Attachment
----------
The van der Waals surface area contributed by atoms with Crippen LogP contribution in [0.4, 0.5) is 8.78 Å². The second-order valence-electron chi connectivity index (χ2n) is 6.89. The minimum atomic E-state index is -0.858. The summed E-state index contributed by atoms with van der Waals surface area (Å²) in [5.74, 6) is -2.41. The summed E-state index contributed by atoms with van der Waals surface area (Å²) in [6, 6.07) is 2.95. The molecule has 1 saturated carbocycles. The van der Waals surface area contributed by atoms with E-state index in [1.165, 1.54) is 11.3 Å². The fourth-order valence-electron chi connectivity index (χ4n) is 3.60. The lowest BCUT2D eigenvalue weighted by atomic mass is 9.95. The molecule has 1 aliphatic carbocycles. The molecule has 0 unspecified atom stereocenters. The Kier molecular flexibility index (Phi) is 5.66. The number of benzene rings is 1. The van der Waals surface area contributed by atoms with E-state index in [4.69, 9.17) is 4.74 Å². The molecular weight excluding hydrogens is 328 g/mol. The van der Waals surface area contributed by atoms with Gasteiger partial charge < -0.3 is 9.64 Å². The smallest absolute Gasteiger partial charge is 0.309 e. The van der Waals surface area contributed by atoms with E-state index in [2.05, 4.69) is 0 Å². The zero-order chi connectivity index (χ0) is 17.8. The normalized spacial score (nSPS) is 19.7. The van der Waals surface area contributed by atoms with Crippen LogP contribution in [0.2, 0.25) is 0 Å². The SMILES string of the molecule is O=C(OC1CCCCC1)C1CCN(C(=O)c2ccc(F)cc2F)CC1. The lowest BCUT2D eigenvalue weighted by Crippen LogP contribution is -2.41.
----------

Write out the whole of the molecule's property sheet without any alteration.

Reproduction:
The van der Waals surface area contributed by atoms with Crippen LogP contribution in [0.4, 0.5) is 8.78 Å². The second-order valence-electron chi connectivity index (χ2n) is 6.89. The minimum atomic E-state index is -0.858. The summed E-state index contributed by atoms with van der Waals surface area (Å²) in [5.74, 6) is -2.41. The summed E-state index contributed by atoms with van der Waals surface area (Å²) in [6, 6.07) is 2.95. The molecule has 1 saturated carbocycles. The van der Waals surface area contributed by atoms with E-state index in [1.165, 1.54) is 11.3 Å². The fourth-order valence-electron chi connectivity index (χ4n) is 3.60. The lowest BCUT2D eigenvalue weighted by atomic mass is 9.95. The molecule has 1 aliphatic carbocycles. The molecule has 0 unspecified atom stereocenters. The Kier molecular flexibility index (Phi) is 5.66. The number of benzene rings is 1. The van der Waals surface area contributed by atoms with E-state index in [4.69, 9.17) is 4.74 Å². The molecular weight excluding hydrogens is 328 g/mol. The van der Waals surface area contributed by atoms with Gasteiger partial charge < -0.3 is 9.64 Å². The smallest absolute Gasteiger partial charge is 0.309 e. The van der Waals surface area contributed by atoms with E-state index in [2.05, 4.69) is 0 Å². The zero-order chi connectivity index (χ0) is 17.8. The normalized spacial score (nSPS) is 19.7. The van der Waals surface area contributed by atoms with Crippen LogP contribution in [0.2, 0.25) is 0 Å². The SMILES string of the molecule is O=C(OC1CCCCC1)C1CCN(C(=O)c2ccc(F)cc2F)CC1. The lowest BCUT2D eigenvalue weighted by Crippen LogP contribution is -2.41.